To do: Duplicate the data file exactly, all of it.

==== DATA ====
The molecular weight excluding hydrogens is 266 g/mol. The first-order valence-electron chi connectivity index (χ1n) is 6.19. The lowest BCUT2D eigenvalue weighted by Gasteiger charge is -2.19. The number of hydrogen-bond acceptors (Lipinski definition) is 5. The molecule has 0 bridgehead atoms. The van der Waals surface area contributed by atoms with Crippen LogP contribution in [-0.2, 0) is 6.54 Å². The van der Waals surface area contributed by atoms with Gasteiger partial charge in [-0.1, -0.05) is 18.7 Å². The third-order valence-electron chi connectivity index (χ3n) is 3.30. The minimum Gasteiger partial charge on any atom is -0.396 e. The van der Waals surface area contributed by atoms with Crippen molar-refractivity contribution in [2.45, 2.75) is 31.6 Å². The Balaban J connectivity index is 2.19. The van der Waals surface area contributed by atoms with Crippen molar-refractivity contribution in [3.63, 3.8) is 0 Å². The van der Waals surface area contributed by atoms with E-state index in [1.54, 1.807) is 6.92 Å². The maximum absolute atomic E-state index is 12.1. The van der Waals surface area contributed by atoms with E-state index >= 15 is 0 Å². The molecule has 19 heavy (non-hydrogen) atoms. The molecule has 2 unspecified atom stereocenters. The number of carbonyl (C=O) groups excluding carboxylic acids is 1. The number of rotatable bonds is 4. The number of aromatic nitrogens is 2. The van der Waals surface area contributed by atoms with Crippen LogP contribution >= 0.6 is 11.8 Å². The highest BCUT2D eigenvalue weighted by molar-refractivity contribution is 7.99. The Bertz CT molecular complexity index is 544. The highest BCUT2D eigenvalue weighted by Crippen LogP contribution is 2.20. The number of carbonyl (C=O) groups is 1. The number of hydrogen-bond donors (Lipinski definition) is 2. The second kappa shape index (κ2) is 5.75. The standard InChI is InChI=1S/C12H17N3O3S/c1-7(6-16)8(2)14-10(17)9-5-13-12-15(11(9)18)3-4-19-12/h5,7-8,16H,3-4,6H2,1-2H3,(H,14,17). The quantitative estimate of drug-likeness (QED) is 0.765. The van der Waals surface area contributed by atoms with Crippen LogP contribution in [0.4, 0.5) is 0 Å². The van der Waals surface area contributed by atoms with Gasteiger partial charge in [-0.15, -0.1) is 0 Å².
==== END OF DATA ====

The molecular weight excluding hydrogens is 266 g/mol. The first-order valence-electron chi connectivity index (χ1n) is 6.19. The lowest BCUT2D eigenvalue weighted by Gasteiger charge is -2.19. The number of hydrogen-bond acceptors (Lipinski definition) is 5. The molecule has 0 bridgehead atoms. The van der Waals surface area contributed by atoms with Crippen LogP contribution in [-0.2, 0) is 6.54 Å². The van der Waals surface area contributed by atoms with Gasteiger partial charge in [-0.1, -0.05) is 18.7 Å². The third-order valence-electron chi connectivity index (χ3n) is 3.30. The minimum Gasteiger partial charge on any atom is -0.396 e. The van der Waals surface area contributed by atoms with Crippen molar-refractivity contribution in [2.45, 2.75) is 31.6 Å². The Balaban J connectivity index is 2.19. The van der Waals surface area contributed by atoms with Crippen molar-refractivity contribution in [3.63, 3.8) is 0 Å². The van der Waals surface area contributed by atoms with E-state index in [1.54, 1.807) is 6.92 Å². The maximum absolute atomic E-state index is 12.1. The van der Waals surface area contributed by atoms with E-state index >= 15 is 0 Å². The molecule has 19 heavy (non-hydrogen) atoms. The molecule has 2 unspecified atom stereocenters. The number of carbonyl (C=O) groups excluding carboxylic acids is 1. The number of rotatable bonds is 4. The number of aromatic nitrogens is 2. The van der Waals surface area contributed by atoms with Crippen LogP contribution >= 0.6 is 11.8 Å². The highest BCUT2D eigenvalue weighted by molar-refractivity contribution is 7.99. The Bertz CT molecular complexity index is 544. The highest BCUT2D eigenvalue weighted by Crippen LogP contribution is 2.20. The number of carbonyl (C=O) groups is 1. The number of hydrogen-bond donors (Lipinski definition) is 2. The second kappa shape index (κ2) is 5.75. The standard InChI is InChI=1S/C12H17N3O3S/c1-7(6-16)8(2)14-10(17)9-5-13-12-15(11(9)18)3-4-19-12/h5,7-8,16H,3-4,6H2,1-2H3,(H,14,17). The quantitative estimate of drug-likeness (QED) is 0.765. The van der Waals surface area contributed by atoms with Crippen LogP contribution in [0.4, 0.5) is 0 Å². The van der Waals surface area contributed by atoms with Gasteiger partial charge in [-0.15, -0.1) is 0 Å².